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Cataract Surgery | Mar 2006

Allergy and Antibiotic Prophylaxis


Fortunately, the incidence of a true allergic reaction to systemic ciprofloxacin is rare (approximately 1.2 per 100,000 prescriptions)1 and is even more uncommon with topical formulations.2 Patients who claim an allergic reaction to oral or intravenous ciprofloxacin often refer to side effects of the medication, most commonly gastrointestinal upset, nausea, vomiting, and diarrhea. In those individuals or for a patient who has a history of mild reaction (ie, skin rash), topical fluoroquinolone therapy should not cause any harm, especially considering the extremely low systemic absorption with topical dosing.

In the setting of a true anaphylactic or severe hypersensitivity reaction to ciprofloxacin (ie, hives, dyspnea, pharyngeal edema, cardiovascular collapse, etc.), any topical fluoroquinolone antibiotic should be avoided. If the patient's history of reaction is vague and/or uncertain, preoperative testing could easily be performed in the clinic. With Benadryl (Pfizer Inc., New York, NY) and Epipen (Dey, Napa, CA) available, one can administer a test dose of a topical fluoroquinolone to the eye and monitor the patient for any allergic reaction.

If a history or demonstration of true anaphylactic reaction exists, one could combine a topical polypeptide antibiotic (ie, bacitracin) for gram-positive coverage with a topical aminoglycoside (ie, tobramycin) for gram-negative coverage. Because using a povidone-iodine sterile preparation preoperatively has been shown to reduce the risk of infection, it should also be instituted prior to cataract surgery.3


The first step when dealing with a patient who states that he has a ciprofloxacin allergy is to establish exactly what he means by the word allergy. Diarrhea and gastrointestinal upset are normal complications of the medication, not allergic reactions.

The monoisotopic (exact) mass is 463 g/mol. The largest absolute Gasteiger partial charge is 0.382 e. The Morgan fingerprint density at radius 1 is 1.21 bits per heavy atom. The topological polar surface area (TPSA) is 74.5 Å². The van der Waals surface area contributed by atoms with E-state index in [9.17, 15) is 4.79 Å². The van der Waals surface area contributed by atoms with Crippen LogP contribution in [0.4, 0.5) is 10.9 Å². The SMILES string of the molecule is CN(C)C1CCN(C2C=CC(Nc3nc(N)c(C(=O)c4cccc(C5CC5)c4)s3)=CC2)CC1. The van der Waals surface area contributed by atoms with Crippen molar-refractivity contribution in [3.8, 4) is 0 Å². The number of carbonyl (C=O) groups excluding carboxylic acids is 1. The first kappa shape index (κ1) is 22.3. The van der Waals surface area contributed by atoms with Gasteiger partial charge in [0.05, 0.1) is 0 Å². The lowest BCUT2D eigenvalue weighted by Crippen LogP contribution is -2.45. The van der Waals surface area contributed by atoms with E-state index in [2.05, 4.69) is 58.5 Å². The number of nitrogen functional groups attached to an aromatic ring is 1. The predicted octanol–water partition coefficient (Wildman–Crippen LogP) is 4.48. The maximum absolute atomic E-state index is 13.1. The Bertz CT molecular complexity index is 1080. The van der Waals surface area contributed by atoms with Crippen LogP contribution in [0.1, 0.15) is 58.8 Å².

The allergic response that merits concern would be a skin rash or certainly an anaphylactic reaction with any problems breathing. A patient who presented with a history of a true allergy to ciprofloxacin certainly should not receive a ciprofloxacin antibiotic prophylactically before cataract surgery, and the ophthalmologist should explore alternatives.

The broad-spectrum antibiotics that are currently available are the aminoglycosides tobramycin and gentamicin and the sulfonamides, represented by sulfacetamide, chloramphenicol, polymyxin B and trimethoprim, and Neosporin (Pfizer Inc.). Of these, chloramphenicol is seldom used in the US because of the rare risk of aplastic anemia, although it is the most common antibiotic in Europe. Because it is associated with a high degree of allergic response, Neosporin is rarely used but does provide effective broad-spectrum coverage. The entire class of ciprofloxacin analogs (including levofloxacin, ofloxacin, ciprofloxacin, moxifloxacin, and gatifloxacin) would clearly not be considered. I would lean toward tobramycin due to its fairly broad-spectrum activity and its good activity against Staphylococcus aureus (although the antibiotic is particularly weak against Staphylococcus epidermidis), followed by polymyxin B and trimethoprim.

In a patient truly allergic to ciprofloxacin, I would be more concerned about preoperative lid scrubbing to reduce the risk of contaminating lid flora, and I would probably use hot compresses with bacitracin if the patient had preexisting blepharitis. At the time of cataract surgery, I would certainly pursue aggressive antiseptic prophylaxis by means of a Betadine lid preparation3 (The Purdue Frederick Company, Stamford, CT). One could also consider administering an intracameral antibiotic, in which case I would use vancomycin intracamerally to provide additional gram-positive coverage.


For most ophthalmologists in the US, a patient with a true allergy to fluoroquinolones requires a deviation in protocol, because standard cataract surgery includes the use of a topical fluoroquinolone to prevent endophthalmitis. Fortunately, allergies to common fluoroquinolones are extremely rare. A review of the literature in 2000 failed to identify a single report of a severe adverse reaction to older fluoroquinolones such as ofloxacin, ciprofloxacin, and levofloxacin.4 Although the newer flouroquinolones moxifloxacin and gatifloxacin appear to have similar safety profiles, the use of these medications has not been widespread until recently, and further surveillance data are required. Three fluoroquinolones—temafloxacin, grepafloxacin, and trovafloxacin—have been associated with severe adverse reactions and therefore have been withdrawn from the market or restricted in their use.